Improved Music Spool Holder

by Melvyn Wright

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Improved Music Spool Holder
When I made my first Busker Organ I had a major problem with the music spool holders.  When the roll got near to the end, the spool tended to ride up out of the slot and then the bias spring clicked in underneath it and prevented it from falling back into position again. This only happened at the end with the spring, so the spool ended up being totally misaligned, but amazingly the tracking was not affected and it still played perfectly!

At the beginning of the music, the weight of the paper keeps the spool in place, but as the spool gets lighter and turns faster  the weight of the paper is no longer sufficient to prevent it from riding up the slot in the spool holder. The bias spring is the root cause of the problem because it increases the friction to a point where the spool would rather ride up the slot than rotate, then it clicks in underneath the spool to prevent it from correcting itself.  Not surprisingly, commercial organs do not have a bias spring, so the problem doesn't occur.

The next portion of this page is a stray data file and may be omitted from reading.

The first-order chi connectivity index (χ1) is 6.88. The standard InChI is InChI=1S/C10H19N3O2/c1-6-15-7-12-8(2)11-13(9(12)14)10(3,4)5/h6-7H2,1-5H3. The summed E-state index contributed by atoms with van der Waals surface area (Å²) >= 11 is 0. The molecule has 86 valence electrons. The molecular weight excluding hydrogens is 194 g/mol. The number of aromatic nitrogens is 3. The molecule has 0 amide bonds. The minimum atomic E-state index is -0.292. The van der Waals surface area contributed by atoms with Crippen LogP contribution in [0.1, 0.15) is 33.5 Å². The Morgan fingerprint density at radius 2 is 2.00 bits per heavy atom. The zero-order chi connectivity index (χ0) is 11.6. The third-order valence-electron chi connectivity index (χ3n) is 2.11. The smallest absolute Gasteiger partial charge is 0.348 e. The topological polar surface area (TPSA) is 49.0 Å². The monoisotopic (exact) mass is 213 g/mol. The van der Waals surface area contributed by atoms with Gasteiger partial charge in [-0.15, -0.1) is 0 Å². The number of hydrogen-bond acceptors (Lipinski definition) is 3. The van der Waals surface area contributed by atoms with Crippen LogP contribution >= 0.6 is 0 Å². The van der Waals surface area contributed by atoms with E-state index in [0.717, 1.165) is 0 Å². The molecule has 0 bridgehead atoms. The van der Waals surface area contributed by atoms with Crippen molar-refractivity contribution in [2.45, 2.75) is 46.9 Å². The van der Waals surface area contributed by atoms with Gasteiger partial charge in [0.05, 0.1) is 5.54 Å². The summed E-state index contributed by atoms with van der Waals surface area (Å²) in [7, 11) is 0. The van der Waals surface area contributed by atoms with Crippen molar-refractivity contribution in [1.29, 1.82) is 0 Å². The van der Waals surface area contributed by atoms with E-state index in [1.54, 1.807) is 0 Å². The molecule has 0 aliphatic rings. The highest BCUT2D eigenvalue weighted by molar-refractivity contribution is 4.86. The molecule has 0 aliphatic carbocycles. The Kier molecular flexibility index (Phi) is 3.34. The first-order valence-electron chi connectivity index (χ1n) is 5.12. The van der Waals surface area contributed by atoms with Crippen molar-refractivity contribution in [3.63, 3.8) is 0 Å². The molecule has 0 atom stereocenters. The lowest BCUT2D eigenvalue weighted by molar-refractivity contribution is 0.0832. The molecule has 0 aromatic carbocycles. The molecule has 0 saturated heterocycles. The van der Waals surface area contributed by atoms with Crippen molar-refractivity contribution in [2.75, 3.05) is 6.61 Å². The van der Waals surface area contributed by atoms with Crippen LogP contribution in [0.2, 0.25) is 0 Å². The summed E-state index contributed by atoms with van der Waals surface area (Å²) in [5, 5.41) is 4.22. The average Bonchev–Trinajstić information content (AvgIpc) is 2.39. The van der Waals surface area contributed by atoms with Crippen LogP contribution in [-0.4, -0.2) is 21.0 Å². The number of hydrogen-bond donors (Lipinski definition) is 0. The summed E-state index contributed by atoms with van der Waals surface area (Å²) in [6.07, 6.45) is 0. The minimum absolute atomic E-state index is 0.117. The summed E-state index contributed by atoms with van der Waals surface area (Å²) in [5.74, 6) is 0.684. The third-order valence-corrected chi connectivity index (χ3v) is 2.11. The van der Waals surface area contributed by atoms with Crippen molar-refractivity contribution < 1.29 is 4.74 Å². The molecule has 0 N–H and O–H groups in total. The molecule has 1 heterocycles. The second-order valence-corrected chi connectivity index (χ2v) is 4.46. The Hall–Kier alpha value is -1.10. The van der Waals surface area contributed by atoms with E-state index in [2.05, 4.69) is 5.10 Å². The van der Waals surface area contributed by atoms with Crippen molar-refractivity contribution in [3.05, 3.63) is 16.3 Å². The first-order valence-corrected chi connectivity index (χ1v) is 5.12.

Unfortunately, because of the difficulty of access with a screwdriver, I had glued the spool holders to the sides of the pressure box, so I couldn't remove the bias spring!  I also found that the spool holders were very fiddly to place in the correct position and adjust to get the spool to run squarely and in the correct alignment.  I found it completely impossible to hold the spool and both holders in position, check the alignment of the music, take measurements, and check for squareness all at the same time, without the whole thing collapsing!  This wasn't helped by the fact that all my rulers and squares were too big to fit into the roll compartment anyway!

I solved all these problems by making up a one-piece spool holder that can be made up separately, and simply drops into the pressure box.  The two spool holder side pieces are made up exactly as shown in the plans, but are not fixed to the side of the pressure box (not yet anyway).  Instead, they are connected together at the bottom by a piece of 1/8" plywood or MDF.  This is 148mm long and sets the approximate distance between the two spool holders.  This measurement does not have to be exact because the distance between the top of the spool holders is adjustable.  The piece of plywood or MDF should be cut reasonably square as this ensures that the spool holders are maintained parallel and aligned with each other.  Short battens are glued on at the corners to strengthen the joints.  You may need to drill a hole in the base to prevent it from covering the air tube, if you have taken the air tube from the bottom of the pressure box.

One-piece spool holder assembly.  Note the angled slot and horizontal section to stop the spool from rising up.
Probably not strictly necessary but I wasn't going to be caught out again!